The Corps habillés (i.e.: members of 'paramilitary institutions', policemen, provincial guards, forest agents, border guards, custom officers, gendarmes, etc.) constitute an highly influential and yet understudied social actor of contemporary African states. In the discourse on ‘good governance’, civil servants in uniforms are mainly perceived as unprofessional and incompetent, as part of the problem rather than part of the solution. Meanwhile, social scientists have barely analysed them, feeling unease studying those agents who are neither truly ‘militaries’ nor fully ‘civilians’.
This panel breaks with normative perspectives and looks at African bureaucrats in uniform as they are and not as they should be. It avoids considering professional categories (such as the distinction military/civil) as given, but rather analyses how professional identities are constructed. These institutions (police, custom administration, forest services, gendarmerie) share common practices and values (paramilitary hierarchy, a strong esprit de corps, functions of control and repression) and therefore constitute a specific professional field. Yet, this social space is also structured by several distinctions: different duties such as security, justice, natural resources, taxation, environmental protections ; different historical trajectories ; different technical skills. This panel will draw both on recent studies on state coercion and on the new anthropology and sociology of state servants, in order to shed a new light on the field of African civil servants in uniform.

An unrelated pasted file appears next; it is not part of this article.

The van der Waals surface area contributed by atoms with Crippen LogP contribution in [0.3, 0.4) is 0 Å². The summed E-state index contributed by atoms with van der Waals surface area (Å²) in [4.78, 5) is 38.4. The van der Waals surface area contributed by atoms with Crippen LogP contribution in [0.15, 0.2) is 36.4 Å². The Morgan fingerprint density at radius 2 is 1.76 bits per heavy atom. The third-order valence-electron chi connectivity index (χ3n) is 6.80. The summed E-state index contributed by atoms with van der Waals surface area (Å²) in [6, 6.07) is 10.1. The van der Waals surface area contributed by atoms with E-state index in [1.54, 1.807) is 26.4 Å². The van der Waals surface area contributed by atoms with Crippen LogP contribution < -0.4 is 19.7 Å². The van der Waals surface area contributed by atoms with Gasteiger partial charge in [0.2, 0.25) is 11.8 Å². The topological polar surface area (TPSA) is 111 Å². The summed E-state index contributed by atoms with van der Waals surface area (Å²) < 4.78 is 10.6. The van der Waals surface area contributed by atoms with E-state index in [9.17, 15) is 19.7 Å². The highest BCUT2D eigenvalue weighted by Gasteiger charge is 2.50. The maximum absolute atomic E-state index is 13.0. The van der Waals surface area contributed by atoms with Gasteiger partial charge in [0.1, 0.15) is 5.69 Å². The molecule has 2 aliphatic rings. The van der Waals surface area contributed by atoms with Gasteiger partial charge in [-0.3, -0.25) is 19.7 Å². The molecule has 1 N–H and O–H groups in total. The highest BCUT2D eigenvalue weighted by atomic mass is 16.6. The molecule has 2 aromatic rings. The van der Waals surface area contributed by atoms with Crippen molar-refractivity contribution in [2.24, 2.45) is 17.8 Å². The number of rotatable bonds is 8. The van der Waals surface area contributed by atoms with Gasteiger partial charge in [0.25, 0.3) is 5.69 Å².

The research questions are, among others: What are the genesis and structure of the professional field of men and women in uniforms? What are the circulations, competitions and distinctions between the different institutions involved in the maintenance of order? What are the different professional practices and skills (arrests, interrogatories, investigations, patrols, redaction of charge-sheets, etc.) included in their day-to-day work? How do they perceive themselves and how are they perceived by others? How do they react to the recent modernisation reforms? What discourses do they use to justify their actions? In short: How do Africans engage in state policing, in law enforcement as well as in coercion?